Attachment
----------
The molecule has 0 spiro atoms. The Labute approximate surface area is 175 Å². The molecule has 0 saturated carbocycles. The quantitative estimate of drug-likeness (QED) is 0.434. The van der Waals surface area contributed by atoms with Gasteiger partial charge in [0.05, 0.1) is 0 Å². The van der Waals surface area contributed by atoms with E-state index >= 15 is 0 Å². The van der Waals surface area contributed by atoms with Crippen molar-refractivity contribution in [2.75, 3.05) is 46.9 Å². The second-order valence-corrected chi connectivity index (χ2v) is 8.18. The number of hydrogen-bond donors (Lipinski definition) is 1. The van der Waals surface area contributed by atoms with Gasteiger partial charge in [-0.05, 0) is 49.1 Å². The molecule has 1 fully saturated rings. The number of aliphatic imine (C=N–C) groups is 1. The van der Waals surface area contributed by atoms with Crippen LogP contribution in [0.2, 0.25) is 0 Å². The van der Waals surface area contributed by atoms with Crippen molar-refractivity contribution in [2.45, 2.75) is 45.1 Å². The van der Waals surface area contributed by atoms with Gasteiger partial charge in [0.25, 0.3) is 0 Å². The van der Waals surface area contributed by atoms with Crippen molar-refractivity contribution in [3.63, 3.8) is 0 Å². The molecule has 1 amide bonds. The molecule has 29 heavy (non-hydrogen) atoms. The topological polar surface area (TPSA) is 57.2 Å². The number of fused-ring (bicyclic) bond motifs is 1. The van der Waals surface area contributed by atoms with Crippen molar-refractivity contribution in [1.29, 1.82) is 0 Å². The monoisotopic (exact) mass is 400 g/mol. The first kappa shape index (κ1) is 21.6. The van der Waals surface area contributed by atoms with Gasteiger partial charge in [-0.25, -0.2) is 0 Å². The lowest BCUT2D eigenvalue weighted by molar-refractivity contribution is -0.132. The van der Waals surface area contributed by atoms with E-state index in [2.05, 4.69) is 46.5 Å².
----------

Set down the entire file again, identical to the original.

The molecule has 0 spiro atoms. The Labute approximate surface area is 175 Å². The molecule has 0 saturated carbocycles. The quantitative estimate of drug-likeness (QED) is 0.434. The van der Waals surface area contributed by atoms with Gasteiger partial charge in [0.05, 0.1) is 0 Å². The van der Waals surface area contributed by atoms with E-state index >= 15 is 0 Å². The van der Waals surface area contributed by atoms with Crippen molar-refractivity contribution in [2.75, 3.05) is 46.9 Å². The second-order valence-corrected chi connectivity index (χ2v) is 8.18. The number of hydrogen-bond donors (Lipinski definition) is 1. The van der Waals surface area contributed by atoms with Gasteiger partial charge in [-0.05, 0) is 49.1 Å². The molecule has 1 fully saturated rings. The number of aliphatic imine (C=N–C) groups is 1. The van der Waals surface area contributed by atoms with Crippen LogP contribution in [0.2, 0.25) is 0 Å². The van der Waals surface area contributed by atoms with Crippen molar-refractivity contribution in [2.45, 2.75) is 45.1 Å². The van der Waals surface area contributed by atoms with Gasteiger partial charge in [0.25, 0.3) is 0 Å². The van der Waals surface area contributed by atoms with Crippen molar-refractivity contribution in [3.63, 3.8) is 0 Å². The molecule has 1 amide bonds. The molecule has 29 heavy (non-hydrogen) atoms. The topological polar surface area (TPSA) is 57.2 Å². The number of fused-ring (bicyclic) bond motifs is 1. The van der Waals surface area contributed by atoms with Crippen molar-refractivity contribution in [1.29, 1.82) is 0 Å². The monoisotopic (exact) mass is 400 g/mol. The first kappa shape index (κ1) is 21.6. The van der Waals surface area contributed by atoms with Gasteiger partial charge in [-0.25, -0.2) is 0 Å². The lowest BCUT2D eigenvalue weighted by molar-refractivity contribution is -0.132. The van der Waals surface area contributed by atoms with E-state index in [2.05, 4.69) is 46.5 Å².